Fort Conde was reconstructed on a 4/5 scale in the 1970s to represent the fort as it was built by the French in the 1700s. The fort has a striking appearance, and serves as the official welcome center to visitors of the city. A row of cannons lines the upper deck above the I-10 tunnel that leads into downtown Mobile, giving an air of protection as the fort once did. Sentry boxes topped with fleurs de lis protrude from the corners. High rise buildings shoot up around the outside of the fort, creating a drastic and visually appealing contrast to the 18th century-designed buildings with French Mansard roof tops inside the fort.
History: 3 Flags over Mobile
Fort Conde was initially constructed by the French in 1723 with brick walls on a stone foundation and a dry moat surrounding the outside. In these times the fort covered what is now several city blocks. The fort's original name was Fort Louis, named after the King of France. The name was later changed to Fort Conde to honor King Louis XIV's brother, the Prince of Conde. Over the years the fort changed hands (as did the city of Mobile) from French rule to British rule to Spanish rule before finally belonging to the United States.
The fort served as the French headquarters in the region until 1763 when it was turned over to the British along with the rest of Alabama as part of the agreement to end the French and Indian War. The British renamed the fort to be Fort Charlotte. During the Battle of Fort Charlotte, a significant battle fought during the American Revolution, American troops allied with Spanish forces led by General Bernardo de Galvez to take the fort from the British. The battle lasted from March 10 to March 13, 1780. The Spanish and American forces drove away British troops, but only after they had destroyed the entire city of Mobile. The Spanish then took control of the fort, renaming it yet again. This time it was called Fort Carlota.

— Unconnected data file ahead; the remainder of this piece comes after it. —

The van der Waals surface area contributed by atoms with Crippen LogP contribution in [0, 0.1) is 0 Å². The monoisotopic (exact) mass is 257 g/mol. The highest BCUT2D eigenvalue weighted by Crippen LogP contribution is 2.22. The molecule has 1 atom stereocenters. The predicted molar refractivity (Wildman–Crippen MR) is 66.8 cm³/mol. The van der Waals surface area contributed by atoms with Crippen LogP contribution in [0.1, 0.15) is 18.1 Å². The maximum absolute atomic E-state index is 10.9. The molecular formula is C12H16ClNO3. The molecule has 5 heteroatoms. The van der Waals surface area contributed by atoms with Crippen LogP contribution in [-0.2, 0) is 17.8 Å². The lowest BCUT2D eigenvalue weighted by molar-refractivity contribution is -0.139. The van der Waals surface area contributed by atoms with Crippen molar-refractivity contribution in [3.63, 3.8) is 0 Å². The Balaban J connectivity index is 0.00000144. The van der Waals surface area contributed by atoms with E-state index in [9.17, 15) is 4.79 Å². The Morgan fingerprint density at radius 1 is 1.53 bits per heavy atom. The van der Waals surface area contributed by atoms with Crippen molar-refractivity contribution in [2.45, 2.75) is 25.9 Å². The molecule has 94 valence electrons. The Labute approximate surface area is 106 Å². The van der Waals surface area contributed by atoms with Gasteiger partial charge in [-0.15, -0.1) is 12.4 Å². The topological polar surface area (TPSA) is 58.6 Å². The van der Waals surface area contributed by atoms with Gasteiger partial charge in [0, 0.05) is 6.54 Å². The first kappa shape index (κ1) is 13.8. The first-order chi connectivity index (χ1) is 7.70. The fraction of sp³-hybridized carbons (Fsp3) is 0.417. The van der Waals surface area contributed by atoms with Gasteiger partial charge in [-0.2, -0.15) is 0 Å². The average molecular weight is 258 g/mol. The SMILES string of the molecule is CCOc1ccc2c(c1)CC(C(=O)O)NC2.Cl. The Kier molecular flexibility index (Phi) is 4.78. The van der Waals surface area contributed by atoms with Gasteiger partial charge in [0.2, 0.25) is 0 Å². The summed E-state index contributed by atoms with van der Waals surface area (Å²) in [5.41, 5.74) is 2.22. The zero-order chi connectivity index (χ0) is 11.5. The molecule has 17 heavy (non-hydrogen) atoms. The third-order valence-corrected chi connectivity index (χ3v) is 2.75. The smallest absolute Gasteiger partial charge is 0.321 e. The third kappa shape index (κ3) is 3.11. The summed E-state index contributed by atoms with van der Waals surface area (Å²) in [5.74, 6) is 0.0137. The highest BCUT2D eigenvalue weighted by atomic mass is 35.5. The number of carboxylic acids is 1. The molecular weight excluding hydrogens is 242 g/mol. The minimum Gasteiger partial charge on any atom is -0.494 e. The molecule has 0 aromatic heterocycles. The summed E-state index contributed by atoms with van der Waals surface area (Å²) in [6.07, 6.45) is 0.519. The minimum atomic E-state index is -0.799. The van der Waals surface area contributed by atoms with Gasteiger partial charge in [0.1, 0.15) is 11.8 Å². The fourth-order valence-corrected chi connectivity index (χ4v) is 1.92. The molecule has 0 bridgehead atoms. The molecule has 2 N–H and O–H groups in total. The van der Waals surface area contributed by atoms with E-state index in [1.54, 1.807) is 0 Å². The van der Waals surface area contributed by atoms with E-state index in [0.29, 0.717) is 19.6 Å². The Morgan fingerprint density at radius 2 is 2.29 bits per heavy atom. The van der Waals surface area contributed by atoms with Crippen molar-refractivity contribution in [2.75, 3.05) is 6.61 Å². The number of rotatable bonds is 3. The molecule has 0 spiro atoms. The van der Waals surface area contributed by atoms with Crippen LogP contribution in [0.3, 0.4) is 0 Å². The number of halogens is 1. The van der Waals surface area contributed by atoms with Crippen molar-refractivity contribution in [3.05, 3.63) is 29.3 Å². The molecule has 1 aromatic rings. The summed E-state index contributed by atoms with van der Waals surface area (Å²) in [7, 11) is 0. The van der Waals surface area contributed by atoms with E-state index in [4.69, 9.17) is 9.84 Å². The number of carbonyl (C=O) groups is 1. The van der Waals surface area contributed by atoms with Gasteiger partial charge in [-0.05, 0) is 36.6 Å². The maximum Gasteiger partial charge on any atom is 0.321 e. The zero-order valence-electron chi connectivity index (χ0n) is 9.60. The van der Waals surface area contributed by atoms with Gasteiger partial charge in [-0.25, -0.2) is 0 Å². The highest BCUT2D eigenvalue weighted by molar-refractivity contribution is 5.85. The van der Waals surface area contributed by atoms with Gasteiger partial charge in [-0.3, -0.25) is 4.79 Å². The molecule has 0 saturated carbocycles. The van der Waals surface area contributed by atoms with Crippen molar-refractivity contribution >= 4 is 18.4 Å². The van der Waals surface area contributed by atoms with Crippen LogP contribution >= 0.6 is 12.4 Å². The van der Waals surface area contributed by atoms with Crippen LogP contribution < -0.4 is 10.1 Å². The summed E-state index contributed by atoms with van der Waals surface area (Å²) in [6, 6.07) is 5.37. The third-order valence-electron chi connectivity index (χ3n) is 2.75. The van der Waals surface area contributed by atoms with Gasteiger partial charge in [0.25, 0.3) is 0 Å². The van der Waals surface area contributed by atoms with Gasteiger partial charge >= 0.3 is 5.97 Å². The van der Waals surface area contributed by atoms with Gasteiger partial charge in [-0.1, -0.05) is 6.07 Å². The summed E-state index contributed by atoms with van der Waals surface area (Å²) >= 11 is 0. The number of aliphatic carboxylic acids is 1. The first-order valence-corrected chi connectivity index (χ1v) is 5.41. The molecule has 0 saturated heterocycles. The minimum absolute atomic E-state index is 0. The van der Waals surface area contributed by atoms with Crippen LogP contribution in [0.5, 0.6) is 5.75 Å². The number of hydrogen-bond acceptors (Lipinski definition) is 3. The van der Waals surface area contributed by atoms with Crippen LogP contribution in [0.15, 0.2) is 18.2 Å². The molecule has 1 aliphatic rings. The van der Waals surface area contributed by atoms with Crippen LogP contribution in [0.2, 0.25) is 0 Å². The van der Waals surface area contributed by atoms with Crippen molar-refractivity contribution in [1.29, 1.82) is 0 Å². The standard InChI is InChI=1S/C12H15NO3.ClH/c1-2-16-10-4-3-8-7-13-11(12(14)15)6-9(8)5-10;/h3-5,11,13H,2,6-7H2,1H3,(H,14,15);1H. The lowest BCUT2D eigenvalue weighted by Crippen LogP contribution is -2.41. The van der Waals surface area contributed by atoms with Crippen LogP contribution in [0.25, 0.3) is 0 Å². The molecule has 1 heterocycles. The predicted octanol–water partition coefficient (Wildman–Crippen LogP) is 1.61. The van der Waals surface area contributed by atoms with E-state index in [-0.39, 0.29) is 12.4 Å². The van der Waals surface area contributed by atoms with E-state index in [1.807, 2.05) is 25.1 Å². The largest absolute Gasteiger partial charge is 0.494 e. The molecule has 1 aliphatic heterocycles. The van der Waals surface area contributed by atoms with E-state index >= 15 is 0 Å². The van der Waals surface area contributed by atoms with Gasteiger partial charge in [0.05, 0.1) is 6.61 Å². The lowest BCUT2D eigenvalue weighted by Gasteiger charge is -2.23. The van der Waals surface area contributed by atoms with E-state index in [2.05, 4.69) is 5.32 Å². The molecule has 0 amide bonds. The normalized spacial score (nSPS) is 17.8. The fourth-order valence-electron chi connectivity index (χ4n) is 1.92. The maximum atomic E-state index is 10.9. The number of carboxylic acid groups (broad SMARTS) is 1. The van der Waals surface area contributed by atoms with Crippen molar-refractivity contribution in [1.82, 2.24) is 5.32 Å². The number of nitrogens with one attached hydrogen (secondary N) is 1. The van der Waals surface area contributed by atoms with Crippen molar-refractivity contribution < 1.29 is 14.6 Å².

American Occupation & Fort Conde Village
In 1813, American troops occupied the city of Mobile and took control of the fort. In the 1820s, Congress authorized the sale and removal of most of the fort, as it was no longer needed for defense. By the end of 1823, most of the original fort was gone and the city made way for the construction of new streets and houses. Fort Conde Village was constructed around this time. This quaint and historic neighborhood still exists outside the fort. Take a tour of the neighborhood when you come up to visit the Fort from our Gulf Shores condos and Orange Beach rentals and stop at the famous Conde-Charlotte House, a house museum with antiques and artifacts that represent life in the area under various flags.
Fort Conde is open daily from 8:30 am to 4:30 pm. Admission is free. It is well worth a visit from our Orange Beach condos and Gulf Shores rentals. You'll be able to view the fort as it once was with replicas of the artillery storage, jail cell, soldiers' quarters, and officers' quarters. There are also a couple of miniature models of fort as it once was before it was torn down and a model of the Spanish siege of fort in 1780. Inside you'll also find a museum displaying artifacts from Native Americans and Europeans who colonized the Mobile area as well as old maps and letters.
150 S. Royal Street